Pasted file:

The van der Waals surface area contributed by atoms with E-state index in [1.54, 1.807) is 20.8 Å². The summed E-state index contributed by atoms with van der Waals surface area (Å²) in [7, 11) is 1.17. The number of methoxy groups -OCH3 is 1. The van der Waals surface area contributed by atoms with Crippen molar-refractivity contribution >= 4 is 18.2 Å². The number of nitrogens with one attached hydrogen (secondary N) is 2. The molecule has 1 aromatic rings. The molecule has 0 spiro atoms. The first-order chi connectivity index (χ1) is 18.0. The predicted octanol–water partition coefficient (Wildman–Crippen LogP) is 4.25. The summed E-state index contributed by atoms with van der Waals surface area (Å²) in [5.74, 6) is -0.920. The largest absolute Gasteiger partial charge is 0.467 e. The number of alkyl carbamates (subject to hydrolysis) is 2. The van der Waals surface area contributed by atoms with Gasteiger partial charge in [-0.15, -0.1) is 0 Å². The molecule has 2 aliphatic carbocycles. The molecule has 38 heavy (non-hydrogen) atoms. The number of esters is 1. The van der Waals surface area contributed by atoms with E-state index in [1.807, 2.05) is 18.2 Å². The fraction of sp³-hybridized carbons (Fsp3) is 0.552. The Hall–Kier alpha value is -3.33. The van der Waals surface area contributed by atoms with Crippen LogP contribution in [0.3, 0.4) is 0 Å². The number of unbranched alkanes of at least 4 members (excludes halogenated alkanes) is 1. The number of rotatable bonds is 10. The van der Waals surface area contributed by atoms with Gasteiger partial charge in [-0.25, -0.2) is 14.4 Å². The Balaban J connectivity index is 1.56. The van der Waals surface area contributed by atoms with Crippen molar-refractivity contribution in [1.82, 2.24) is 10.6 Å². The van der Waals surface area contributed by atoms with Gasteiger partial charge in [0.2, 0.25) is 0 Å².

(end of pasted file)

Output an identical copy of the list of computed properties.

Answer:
The van der Waals surface area contributed by atoms with E-state index in [1.54, 1.807) is 20.8 Å². The summed E-state index contributed by atoms with van der Waals surface area (Å²) in [7, 11) is 1.17. The number of methoxy groups -OCH3 is 1. The van der Waals surface area contributed by atoms with Crippen molar-refractivity contribution >= 4 is 18.2 Å². The number of nitrogens with one attached hydrogen (secondary N) is 2. The molecule has 1 aromatic rings. The molecule has 0 spiro atoms. The first-order chi connectivity index (χ1) is 18.0. The predicted octanol–water partition coefficient (Wildman–Crippen LogP) is 4.25. The summed E-state index contributed by atoms with van der Waals surface area (Å²) in [5.74, 6) is -0.920. The largest absolute Gasteiger partial charge is 0.467 e. The number of alkyl carbamates (subject to hydrolysis) is 2. The van der Waals surface area contributed by atoms with Gasteiger partial charge in [-0.15, -0.1) is 0 Å². The molecule has 2 aliphatic carbocycles. The molecule has 38 heavy (non-hydrogen) atoms. The number of esters is 1. The van der Waals surface area contributed by atoms with E-state index in [1.807, 2.05) is 18.2 Å². The fraction of sp³-hybridized carbons (Fsp3) is 0.552. The Hall–Kier alpha value is -3.33. The van der Waals surface area contributed by atoms with Crippen LogP contribution in [0.3, 0.4) is 0 Å². The number of unbranched alkanes of at least 4 members (excludes halogenated alkanes) is 1. The number of rotatable bonds is 10. The van der Waals surface area contributed by atoms with Gasteiger partial charge in [-0.25, -0.2) is 14.4 Å². The Balaban J connectivity index is 1.56. The van der Waals surface area contributed by atoms with Crippen molar-refractivity contribution in [1.82, 2.24) is 10.6 Å². The van der Waals surface area contributed by atoms with Gasteiger partial charge in [0.2, 0.25) is 0 Å².